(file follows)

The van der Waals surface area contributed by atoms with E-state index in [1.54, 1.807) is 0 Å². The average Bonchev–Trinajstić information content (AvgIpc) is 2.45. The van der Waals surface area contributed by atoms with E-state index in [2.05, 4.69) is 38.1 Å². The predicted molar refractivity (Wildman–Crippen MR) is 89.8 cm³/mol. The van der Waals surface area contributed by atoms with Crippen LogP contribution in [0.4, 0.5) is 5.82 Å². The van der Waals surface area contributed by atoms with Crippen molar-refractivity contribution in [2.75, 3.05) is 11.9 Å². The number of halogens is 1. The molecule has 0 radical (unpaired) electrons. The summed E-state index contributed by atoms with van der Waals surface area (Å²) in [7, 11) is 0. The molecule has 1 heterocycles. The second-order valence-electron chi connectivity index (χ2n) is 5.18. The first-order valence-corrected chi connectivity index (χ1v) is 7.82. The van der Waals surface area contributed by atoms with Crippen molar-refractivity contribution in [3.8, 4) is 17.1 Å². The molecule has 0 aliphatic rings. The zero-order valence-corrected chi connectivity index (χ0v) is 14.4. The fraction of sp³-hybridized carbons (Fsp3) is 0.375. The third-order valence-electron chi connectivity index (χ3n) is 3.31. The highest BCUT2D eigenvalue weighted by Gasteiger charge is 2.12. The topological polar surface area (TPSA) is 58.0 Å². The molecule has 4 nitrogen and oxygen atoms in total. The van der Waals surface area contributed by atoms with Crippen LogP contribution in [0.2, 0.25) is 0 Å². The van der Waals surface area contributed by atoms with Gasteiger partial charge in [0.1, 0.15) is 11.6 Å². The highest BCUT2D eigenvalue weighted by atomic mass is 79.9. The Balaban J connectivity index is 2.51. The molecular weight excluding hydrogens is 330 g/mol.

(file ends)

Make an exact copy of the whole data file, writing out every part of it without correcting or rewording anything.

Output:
The van der Waals surface area contributed by atoms with E-state index in [1.54, 1.807) is 0 Å². The average Bonchev–Trinajstić information content (AvgIpc) is 2.45. The van der Waals surface area contributed by atoms with E-state index in [2.05, 4.69) is 38.1 Å². The predicted molar refractivity (Wildman–Crippen MR) is 89.8 cm³/mol. The van der Waals surface area contributed by atoms with Crippen LogP contribution in [0.4, 0.5) is 5.82 Å². The van der Waals surface area contributed by atoms with Crippen molar-refractivity contribution in [2.75, 3.05) is 11.9 Å². The number of halogens is 1. The molecule has 0 radical (unpaired) electrons. The summed E-state index contributed by atoms with van der Waals surface area (Å²) in [7, 11) is 0. The molecule has 1 heterocycles. The second-order valence-electron chi connectivity index (χ2n) is 5.18. The first-order valence-corrected chi connectivity index (χ1v) is 7.82. The van der Waals surface area contributed by atoms with Crippen molar-refractivity contribution in [3.8, 4) is 17.1 Å². The molecule has 0 aliphatic rings. The zero-order valence-corrected chi connectivity index (χ0v) is 14.4. The fraction of sp³-hybridized carbons (Fsp3) is 0.375. The third-order valence-electron chi connectivity index (χ3n) is 3.31. The highest BCUT2D eigenvalue weighted by Gasteiger charge is 2.12. The topological polar surface area (TPSA) is 58.0 Å². The molecule has 4 nitrogen and oxygen atoms in total. The van der Waals surface area contributed by atoms with Crippen LogP contribution in [0.2, 0.25) is 0 Å². The van der Waals surface area contributed by atoms with Gasteiger partial charge in [0.1, 0.15) is 11.6 Å². The highest BCUT2D eigenvalue weighted by atomic mass is 79.9. The Balaban J connectivity index is 2.51. The molecular weight excluding hydrogens is 330 g/mol.